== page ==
Best Buy Doles Out Bad E-Mail Advice

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If I had a nickel for every time I've run across the advice about being wary of e-mail message from someone I don't know, I'd be richer than Bill Gates.

And yet, the advice is wrong. It's not even close. Think: buy high, sell low.

A recent instance really got me riled.

After the Epsilon data breach, many companies e-mailed their customers with this bogus advice. One such company was Best Buy, the retailer that owns the Geek Squad. The Best Buy message to their customers included this:

"As our experts at Geek Squad would tell you, be very cautious when opening links or attachments from unknown senders."

This implies that there is such as thing as a known sender. There is not.

The real danger comes from email messages that appear to be from people/companies you normally correspond with, but are, in fact, from bad guys.

The next time you pick up your postal mail, look at the return address. Is it legit? Probably, but there is no guarantee. Same with e-mail.

Most of the time the From address of an e-mail message is legit, but, just as with postal mail, nothing prevents the sender from lying.

Forging the From address in an e-mail message is no harder than doing so with postal mail.

At least the Post Office offers a postmark. Mail with a return address in California, that was postmarked in Michigan, was actually sent from Michigan. There is no trusted third party that stamps or verifies e-mail.

Techies may suggest looking at the hidden e-mail headers. They can be useful, but e-mail headers too can be forged and they are hard to decipher.

(To see the normally hidden e-mail headers in Gmail, click on the downward pointing triangle next to the Reply button and select Show Original (thanks for the reader comment). In my version of Yahoo e-mail (there are multiple) look at the bottom of the e-mail message at the line with buttons on the left for Delete, Reply, Forward and Spam. On the far right of this line is a text link to show the full headers. In Thunderbird v2 and v3 click on View -> Message Source.)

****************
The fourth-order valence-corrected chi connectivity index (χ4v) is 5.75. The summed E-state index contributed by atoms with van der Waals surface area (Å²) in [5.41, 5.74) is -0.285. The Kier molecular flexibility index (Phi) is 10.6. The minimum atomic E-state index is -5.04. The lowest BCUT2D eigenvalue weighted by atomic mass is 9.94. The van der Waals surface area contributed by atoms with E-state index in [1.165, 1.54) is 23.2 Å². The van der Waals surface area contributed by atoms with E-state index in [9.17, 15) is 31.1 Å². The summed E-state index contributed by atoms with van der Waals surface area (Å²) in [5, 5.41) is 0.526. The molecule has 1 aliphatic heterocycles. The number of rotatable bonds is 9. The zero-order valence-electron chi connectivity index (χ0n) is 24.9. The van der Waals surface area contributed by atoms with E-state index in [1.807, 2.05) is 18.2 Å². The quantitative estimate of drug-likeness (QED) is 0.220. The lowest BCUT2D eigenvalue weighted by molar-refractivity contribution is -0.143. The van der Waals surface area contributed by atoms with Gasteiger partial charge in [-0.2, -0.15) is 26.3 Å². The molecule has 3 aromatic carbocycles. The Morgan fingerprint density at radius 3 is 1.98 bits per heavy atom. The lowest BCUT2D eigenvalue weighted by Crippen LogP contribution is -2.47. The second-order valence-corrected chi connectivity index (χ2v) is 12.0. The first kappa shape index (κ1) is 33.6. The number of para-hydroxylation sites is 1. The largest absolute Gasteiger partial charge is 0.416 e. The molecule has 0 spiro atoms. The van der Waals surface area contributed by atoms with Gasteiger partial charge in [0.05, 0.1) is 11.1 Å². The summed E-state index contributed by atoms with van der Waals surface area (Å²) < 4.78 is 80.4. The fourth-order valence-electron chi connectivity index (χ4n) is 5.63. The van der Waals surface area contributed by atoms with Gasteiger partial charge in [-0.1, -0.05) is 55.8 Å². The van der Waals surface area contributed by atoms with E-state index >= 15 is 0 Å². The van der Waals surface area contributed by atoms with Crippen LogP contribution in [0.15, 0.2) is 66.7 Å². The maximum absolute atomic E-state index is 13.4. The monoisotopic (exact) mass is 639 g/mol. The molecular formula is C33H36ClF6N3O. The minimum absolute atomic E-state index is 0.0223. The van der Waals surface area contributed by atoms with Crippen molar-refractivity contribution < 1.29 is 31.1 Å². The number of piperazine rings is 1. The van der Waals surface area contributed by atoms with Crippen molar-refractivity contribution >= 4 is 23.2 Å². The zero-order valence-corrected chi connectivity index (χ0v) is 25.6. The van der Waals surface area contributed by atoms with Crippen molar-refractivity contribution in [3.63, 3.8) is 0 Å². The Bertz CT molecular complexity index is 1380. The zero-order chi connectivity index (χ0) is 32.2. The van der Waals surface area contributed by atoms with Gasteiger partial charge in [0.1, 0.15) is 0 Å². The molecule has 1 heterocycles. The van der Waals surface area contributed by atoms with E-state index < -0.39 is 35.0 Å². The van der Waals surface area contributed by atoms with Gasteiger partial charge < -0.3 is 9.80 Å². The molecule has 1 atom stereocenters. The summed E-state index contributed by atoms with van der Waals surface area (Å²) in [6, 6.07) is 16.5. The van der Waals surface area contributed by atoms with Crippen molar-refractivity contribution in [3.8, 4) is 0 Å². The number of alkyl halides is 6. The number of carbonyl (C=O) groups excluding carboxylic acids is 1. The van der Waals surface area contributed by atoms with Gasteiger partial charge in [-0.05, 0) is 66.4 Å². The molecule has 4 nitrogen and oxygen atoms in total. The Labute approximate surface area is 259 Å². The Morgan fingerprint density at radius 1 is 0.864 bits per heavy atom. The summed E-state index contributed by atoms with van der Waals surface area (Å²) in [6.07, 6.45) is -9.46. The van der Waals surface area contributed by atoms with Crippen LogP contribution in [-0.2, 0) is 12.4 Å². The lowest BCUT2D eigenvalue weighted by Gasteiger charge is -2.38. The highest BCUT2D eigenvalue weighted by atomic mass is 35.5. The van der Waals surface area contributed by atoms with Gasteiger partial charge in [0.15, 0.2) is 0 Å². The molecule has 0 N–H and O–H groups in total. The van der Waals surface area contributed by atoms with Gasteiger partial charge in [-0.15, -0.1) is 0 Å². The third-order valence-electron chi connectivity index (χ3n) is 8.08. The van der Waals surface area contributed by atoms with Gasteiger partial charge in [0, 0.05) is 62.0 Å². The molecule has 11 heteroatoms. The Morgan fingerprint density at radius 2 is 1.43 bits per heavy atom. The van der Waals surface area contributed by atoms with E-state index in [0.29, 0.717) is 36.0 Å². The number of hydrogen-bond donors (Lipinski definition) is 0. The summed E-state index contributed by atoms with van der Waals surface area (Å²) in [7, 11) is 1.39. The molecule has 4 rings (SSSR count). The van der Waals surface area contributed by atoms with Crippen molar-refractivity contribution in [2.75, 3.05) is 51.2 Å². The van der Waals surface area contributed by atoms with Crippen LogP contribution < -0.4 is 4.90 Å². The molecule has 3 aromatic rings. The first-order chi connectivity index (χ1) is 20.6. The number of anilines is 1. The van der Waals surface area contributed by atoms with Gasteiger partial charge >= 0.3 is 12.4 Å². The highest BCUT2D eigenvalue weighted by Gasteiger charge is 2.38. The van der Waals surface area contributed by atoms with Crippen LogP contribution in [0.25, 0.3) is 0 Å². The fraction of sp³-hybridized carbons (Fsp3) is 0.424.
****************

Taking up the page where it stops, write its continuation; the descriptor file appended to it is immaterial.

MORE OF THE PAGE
Unknown senders are amateurs, the pros are more dangerous.

Conde Nast was swindled by an e-mail message that appeared to be from their printer.

The RSA employee that opened the malicious Excel spreadsheet certainly thought it came from a trusted source. Most RSA employees ignored the message because it was routed to their spam bucket.

The victim would not have opened a spam message that came from I don't know what the From address was, but I'm sure it appeared to be a known trusted person.

As I wrote about recently Epsilon was warned by Return Path about spear phishing e-mails that appear to come from friends or co-workers.

Then too, there is the common scam from a friend who is traveling, lost their money and needs you to wire them enough cash to get home. Your friend didn't send the message.

E-mail can be bogus even if the From address was not forged. This happened to me recently.

I got a message from someone I know suggesting that I purchase something. It seemed out of character, and an examination of the e-mail headers showed that the message originated in Russia. This, from someone who has never been to Russia. Someone whose Yahoo account had been hacked into.

The next time you are told never to open e-mail from strangers, realize that the person offering the advice, although well meaning, doesn't know what they're talking about.

You can neither trust nor assume anything about an e-mail message based on the From address.

Never ever.

This story, "Best Buy Doles Out Bad E-Mail Advice" was originally published by Computerworld.

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